We shall not be held accountable for the light that has not reached our perception, but for that which we have resisted and refused. A man could not apprehend the truth which had never been presented to him, and therefore could not be condemned for light he had never had. But if he had opportunity to hear the message, and to become acquainted with the truth, and yet refused to improve his opportunity, he will be among the number of whom Christ said, “Ye will not come to me, that ye might have life.” Those who deliberately place themselves where they will not have an opportunity of hearing the truth, will be reckoned among those who have heard the truth, and persistently resisted its evidences (The Review and Herald, April 25, 1893). 5BC 1145.3Read in context »
Christ had finished the work that was given Him to do. He had gathered out those who were to continue His work among men. And He said: “I am glorified in them. And now I am no more in the world, but these are in the world, and I come to Thee. Holy Father, keep through Thine own name those whom Thou hast given Me, that they may be one, as We are.” “Neither pray I for these alone, but for them also which shall believe on Me through their word; that they all may be one; ... I in them and Thou in Me, that they may be made perfect in one; and that the world may know that Thou hast sent Me, and hast loved them, as Thou hast loved Me.” John 17:10, 11, 20-23. AA 24.1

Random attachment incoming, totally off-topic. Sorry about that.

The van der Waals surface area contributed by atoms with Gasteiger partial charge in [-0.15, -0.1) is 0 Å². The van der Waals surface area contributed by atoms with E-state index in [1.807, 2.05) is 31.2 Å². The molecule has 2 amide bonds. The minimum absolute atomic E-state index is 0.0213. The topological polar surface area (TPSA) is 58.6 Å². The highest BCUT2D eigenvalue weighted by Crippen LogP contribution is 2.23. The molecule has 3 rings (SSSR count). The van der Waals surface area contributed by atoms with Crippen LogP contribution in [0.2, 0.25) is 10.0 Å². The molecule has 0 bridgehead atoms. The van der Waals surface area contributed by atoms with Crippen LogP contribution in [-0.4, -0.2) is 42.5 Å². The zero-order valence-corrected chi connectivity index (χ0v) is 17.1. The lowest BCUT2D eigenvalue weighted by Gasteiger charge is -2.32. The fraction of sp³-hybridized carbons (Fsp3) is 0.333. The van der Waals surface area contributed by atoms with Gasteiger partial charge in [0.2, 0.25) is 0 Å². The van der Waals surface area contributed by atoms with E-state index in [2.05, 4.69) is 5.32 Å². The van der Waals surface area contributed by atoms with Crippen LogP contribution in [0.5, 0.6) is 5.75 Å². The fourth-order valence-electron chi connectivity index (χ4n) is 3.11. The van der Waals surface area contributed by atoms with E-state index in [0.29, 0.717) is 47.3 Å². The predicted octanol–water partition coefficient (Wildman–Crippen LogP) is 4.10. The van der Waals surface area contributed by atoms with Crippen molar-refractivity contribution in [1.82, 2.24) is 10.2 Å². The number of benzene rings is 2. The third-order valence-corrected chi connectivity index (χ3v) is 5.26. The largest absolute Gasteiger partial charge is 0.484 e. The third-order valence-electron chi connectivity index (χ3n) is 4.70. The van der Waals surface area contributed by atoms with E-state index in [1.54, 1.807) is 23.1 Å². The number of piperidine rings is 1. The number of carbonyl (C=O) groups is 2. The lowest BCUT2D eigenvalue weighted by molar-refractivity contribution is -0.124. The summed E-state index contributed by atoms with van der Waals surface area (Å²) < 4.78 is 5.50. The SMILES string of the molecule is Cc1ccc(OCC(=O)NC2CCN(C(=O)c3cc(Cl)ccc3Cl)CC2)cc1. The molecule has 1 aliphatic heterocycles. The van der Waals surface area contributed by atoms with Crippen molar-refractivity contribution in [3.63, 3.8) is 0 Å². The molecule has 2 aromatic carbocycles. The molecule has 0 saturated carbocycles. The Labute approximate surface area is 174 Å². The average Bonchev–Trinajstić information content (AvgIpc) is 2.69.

After the death of Christ the disciples were well-nigh overcome by discouragement. Their Master had been rejected, condemned, and crucified. The priests and rulers had declared scornfully, “He saved others; Himself He cannot save. If He be the King of Israel, let Him now come down from the cross, and we will believe Him.” Matthew 27:42. The sun of the disciples’ hope had set, and night settled down upon their hearts. Often they repeated the words, “We trusted that it had been He which should have redeemed Israel.” Luke 24:21. Lonely and sick at heart, they remembered His words, “If they do these things in a green tree, what shall be done in the dry?” Luke 23:31. AA 25.1Read in context »
This chapter is based on Luke 24:50-53; Acts 1:9-12.
The time had come for Christ to ascend to His Father's throne. As a divine conqueror He was about to return with the trophies of victory to the heavenly courts. Before His death He had declared to His Father, “I have finished the work which Thou gavest Me to do.” John 17:4. After His resurrection He tarried on earth for a season, that His disciples might become familiar with Him in His risen and glorified body. Now He was ready for the leave-taking. He had authenticated the fact that He was a living Saviour. His disciples need no longer associate Him with the tomb. They could think of Him as glorified before the heavenly universe. DA 829.1Read in context »